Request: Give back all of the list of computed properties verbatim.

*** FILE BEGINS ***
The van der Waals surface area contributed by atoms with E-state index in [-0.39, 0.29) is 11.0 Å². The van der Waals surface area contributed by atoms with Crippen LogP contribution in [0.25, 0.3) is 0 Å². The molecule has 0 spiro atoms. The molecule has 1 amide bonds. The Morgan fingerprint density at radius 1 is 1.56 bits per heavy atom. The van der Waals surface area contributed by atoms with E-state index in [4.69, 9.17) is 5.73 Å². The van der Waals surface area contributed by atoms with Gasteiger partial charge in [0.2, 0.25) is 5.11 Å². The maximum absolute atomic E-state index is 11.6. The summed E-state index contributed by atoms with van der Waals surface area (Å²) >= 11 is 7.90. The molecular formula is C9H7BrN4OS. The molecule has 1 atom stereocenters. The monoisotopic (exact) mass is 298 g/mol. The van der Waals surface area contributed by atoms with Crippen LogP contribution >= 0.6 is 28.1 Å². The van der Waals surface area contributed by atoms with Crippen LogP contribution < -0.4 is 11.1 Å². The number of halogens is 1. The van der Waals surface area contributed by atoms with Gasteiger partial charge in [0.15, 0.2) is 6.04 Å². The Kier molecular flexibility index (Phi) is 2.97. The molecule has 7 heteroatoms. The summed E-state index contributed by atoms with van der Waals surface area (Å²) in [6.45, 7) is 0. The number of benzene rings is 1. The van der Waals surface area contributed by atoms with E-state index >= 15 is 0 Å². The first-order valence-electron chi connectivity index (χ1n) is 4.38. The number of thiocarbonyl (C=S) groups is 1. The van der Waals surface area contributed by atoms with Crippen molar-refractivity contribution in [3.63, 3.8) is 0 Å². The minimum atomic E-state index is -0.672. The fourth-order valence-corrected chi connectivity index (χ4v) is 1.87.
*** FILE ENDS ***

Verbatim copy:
The van der Waals surface area contributed by atoms with E-state index in [-0.39, 0.29) is 11.0 Å². The van der Waals surface area contributed by atoms with Crippen LogP contribution in [0.25, 0.3) is 0 Å². The molecule has 0 spiro atoms. The molecule has 1 amide bonds. The Morgan fingerprint density at radius 1 is 1.56 bits per heavy atom. The van der Waals surface area contributed by atoms with E-state index in [4.69, 9.17) is 5.73 Å². The van der Waals surface area contributed by atoms with Gasteiger partial charge in [0.2, 0.25) is 5.11 Å². The maximum absolute atomic E-state index is 11.6. The summed E-state index contributed by atoms with van der Waals surface area (Å²) >= 11 is 7.90. The molecular formula is C9H7BrN4OS. The molecule has 1 atom stereocenters. The monoisotopic (exact) mass is 298 g/mol. The van der Waals surface area contributed by atoms with Crippen LogP contribution >= 0.6 is 28.1 Å². The van der Waals surface area contributed by atoms with Crippen LogP contribution < -0.4 is 11.1 Å². The number of halogens is 1. The van der Waals surface area contributed by atoms with Gasteiger partial charge in [0.15, 0.2) is 6.04 Å². The Kier molecular flexibility index (Phi) is 2.97. The molecule has 7 heteroatoms. The summed E-state index contributed by atoms with van der Waals surface area (Å²) in [6.45, 7) is 0. The number of benzene rings is 1. The van der Waals surface area contributed by atoms with E-state index >= 15 is 0 Å². The first-order valence-electron chi connectivity index (χ1n) is 4.38. The number of thiocarbonyl (C=S) groups is 1. The van der Waals surface area contributed by atoms with Crippen molar-refractivity contribution in [3.63, 3.8) is 0 Å². The minimum atomic E-state index is -0.672. The fourth-order valence-corrected chi connectivity index (χ4v) is 1.87.